Arles Bulls,Romans and Van Gogh

Fondation Vincent Van Gogh logo

Arles has strong connections to Vincent Van Gogh who spent 15 months of his most productive period in the town; There is a new museum dedicated to Van Gogh opened in 2014 – Fondation Vincent van Gogh Arles which “aims to showcase and promote van Gogh’s artistic heritage while also asking questions about the resonance of his oeuvre in art today. By presenting the painting of van Gogh in the context of works bycontemporary artists, it seeks to stimulate a fruitful dialogue centred on interrogation and reflection.”

Espace Van Gogh
Espace Van Gogh

The Espace Van Gogh, was a hospital where Van Gogh stayed in 1888-9 will be open as part of European Heritage Days (Journées européennes du patrimoine )

Arles starts its bullfighting season with the Feria de Pâques (Easter Festival) from 10 – 13 April 2020, Many visitors may feel squeamish or even disapproving about the spectacle of bull-fighting, but it is a long-maintained tradition in Provence and southern France, especially in the Camargue. You can however still enjoy the spectacle (and avoid the risk of any gore)by seeing the noisy and colourful parades and bull-running through the town. My view is that if you really object to this form of “entertainment” then avoid the area.

The bull-fighting (corrida) takes place in the spectacular Roman Arena in Arles, and there are other options such as the Course Camargaise, which is another local form of bullfighting without the drawing of any blood.

arles feria 2010 posterAbout course camarguaise: It is a summer pastime practiced in many small towns around Arles and the area. There are local leagues which are reported in local newspapers..
This different kind of bullfighting is known alternately as “course libre” or “course camarguaise“. This is a bloodless spectacle (for the bulls) in which the objective is to snatch a rosette from the head of a young bull.

The participants, or raseteurs, begin training in their early teens against young bulls from the Camargue region before graduating to regular contests held principally in Arles and Nîmes but also in other Provençal and Languedoc towns and villages.
Before the course, anencierro — a “running” of the bulls in the streets — takes place, in which young men compete to outrun the charging bulls. The course itself takes place in a small (often portable) arena erected in a town square.
For a period of about 15–20 minutes, the raseteurs compete to snatch rosettes (cocardes) tied between the bulls’ horns. They don’t take the rosette with their bare hands but with a claw-shaped metal instrument called a raset or crochet(hook) in their hands, hence their name. Afterwards, the bulls are herded back to their pen by gardiens (Camarguais cowboys) in a bandido, amidst a great deal of ceremony. The star of these spectacles are the bulls, who get top billing and stand to gain fame and statues in their honor, and lucrative product endorsement contracts!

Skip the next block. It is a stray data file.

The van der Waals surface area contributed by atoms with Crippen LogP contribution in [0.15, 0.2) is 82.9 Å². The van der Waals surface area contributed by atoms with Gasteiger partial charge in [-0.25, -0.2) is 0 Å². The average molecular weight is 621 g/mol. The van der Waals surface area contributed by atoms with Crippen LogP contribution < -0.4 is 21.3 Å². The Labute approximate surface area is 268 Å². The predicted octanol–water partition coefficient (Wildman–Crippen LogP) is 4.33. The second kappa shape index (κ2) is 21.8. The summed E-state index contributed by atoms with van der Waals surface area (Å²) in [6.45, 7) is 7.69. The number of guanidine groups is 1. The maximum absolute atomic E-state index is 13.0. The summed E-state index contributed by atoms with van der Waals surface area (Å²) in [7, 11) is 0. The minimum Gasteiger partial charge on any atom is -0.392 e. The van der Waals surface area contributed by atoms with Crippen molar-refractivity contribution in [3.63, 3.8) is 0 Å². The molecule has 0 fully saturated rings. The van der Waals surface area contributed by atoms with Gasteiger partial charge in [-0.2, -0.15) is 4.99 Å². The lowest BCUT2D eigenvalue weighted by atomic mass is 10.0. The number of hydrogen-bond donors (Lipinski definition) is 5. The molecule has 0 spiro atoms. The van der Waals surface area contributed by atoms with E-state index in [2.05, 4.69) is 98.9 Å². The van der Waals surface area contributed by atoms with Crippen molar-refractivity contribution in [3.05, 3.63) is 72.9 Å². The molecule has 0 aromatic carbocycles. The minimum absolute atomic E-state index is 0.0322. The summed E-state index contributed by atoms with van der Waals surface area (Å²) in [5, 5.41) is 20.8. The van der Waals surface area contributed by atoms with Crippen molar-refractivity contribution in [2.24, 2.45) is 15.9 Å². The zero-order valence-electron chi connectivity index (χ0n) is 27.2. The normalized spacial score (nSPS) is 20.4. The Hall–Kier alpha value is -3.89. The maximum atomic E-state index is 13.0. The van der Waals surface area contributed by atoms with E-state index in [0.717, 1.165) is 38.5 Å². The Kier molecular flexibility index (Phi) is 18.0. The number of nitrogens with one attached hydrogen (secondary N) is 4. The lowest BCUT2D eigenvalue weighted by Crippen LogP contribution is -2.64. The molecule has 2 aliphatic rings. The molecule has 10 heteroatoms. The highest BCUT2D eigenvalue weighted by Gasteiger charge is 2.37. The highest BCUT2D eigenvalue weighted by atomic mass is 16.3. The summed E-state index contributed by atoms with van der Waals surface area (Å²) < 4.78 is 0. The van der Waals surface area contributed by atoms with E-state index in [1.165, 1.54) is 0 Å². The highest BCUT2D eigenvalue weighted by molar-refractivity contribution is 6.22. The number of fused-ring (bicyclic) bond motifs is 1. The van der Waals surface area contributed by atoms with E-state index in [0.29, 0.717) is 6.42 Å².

In the Autumn there is another bullfighting festival in Arles – The Feria of Rice ( Feria du riz) 12 13 September 2020. The Camargue and its famous rice is close by.

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For a considered view of the bullfighting tradition see Anthony Peregrine in the Telegraph (18 March 2014)

For more info on the Ferias see

unescoArles is a UNESCO World Heritage site for its ancient Roman and medieval history: “It has some impressive Roman monuments, of which the earliest – the arena, the Roman theatre and the cryptoporticus (subterranean galleries) – date back to the 1st century B.C. During the 4th century Arles experienced a second golden age, as attested by the baths of Constantine and the necropolis of Alyscamps. In the 11th and 12th centuries, Arles once again became one of the most attractive cities in the Mediterranean. Within the city walls, Saint-Trophime, with its cloister, is one of Provence’s major Romanesque monuments.”


Also nearby is the Camargue, a largely unspoilt regional natural park lying between 2 arms of the Rhone delta. To the east are the charms of Les Baux de Provence, St Remy-de-Provence and the wines of Les Baux de Provence AC – where I would recommend a visit to Mas Ste Berthe to try (and buy) some of their wines and/or olive oil and to takes a walk around the signpost route around the vineyard.Arles Photo exhibition poster

In the Summer there is an annual Photographic Exhibition – Les Rencontres d’Arles (1 July – 22 September 2019) – see

For more info on Arles and the surrounding area see

A new Arts space is coming to Arles – LUMA in 2018 on the site of a former railway yard!:


luma logoLUMA Arles is a new experimental contemporary art center that brings together artists, researchers, and creators from every field to collaborate on multi-disciplinary works and exhibitions. Located south of Arles’ historic city center, the project repurposes the industrial ruins of a 10-acre rail depot and introduces a new public park at the Parc des Ateliers. The central team of designers for the project includes Frank Gehry who has designed a new Arts Resource Center building, Selldorf Architects entrusted with the renovation and conversion of five former rail facilities into new exhibition spaces, and Bas Smets who is responsible for the landscape design.

LUMA Arles, Parc des Ateliers at 45 chemin des Minimes – see

B&B La Vagabonde
B&B La Vagabonde

Arles offers a variety of B&Bs, self-catering and hotels in Arles including the B&B La Vagabonde in a 17th-century townhouse just an 8 minute walk from the Roman monuments.

Arles is twinned with WISBECH in Cambridgeshire – although I doubt you will find much bull-running there! – although it is known as the Capital of the Fens which could be considered as comparable to the Camargue – flat, marshy and a haven for wild life.

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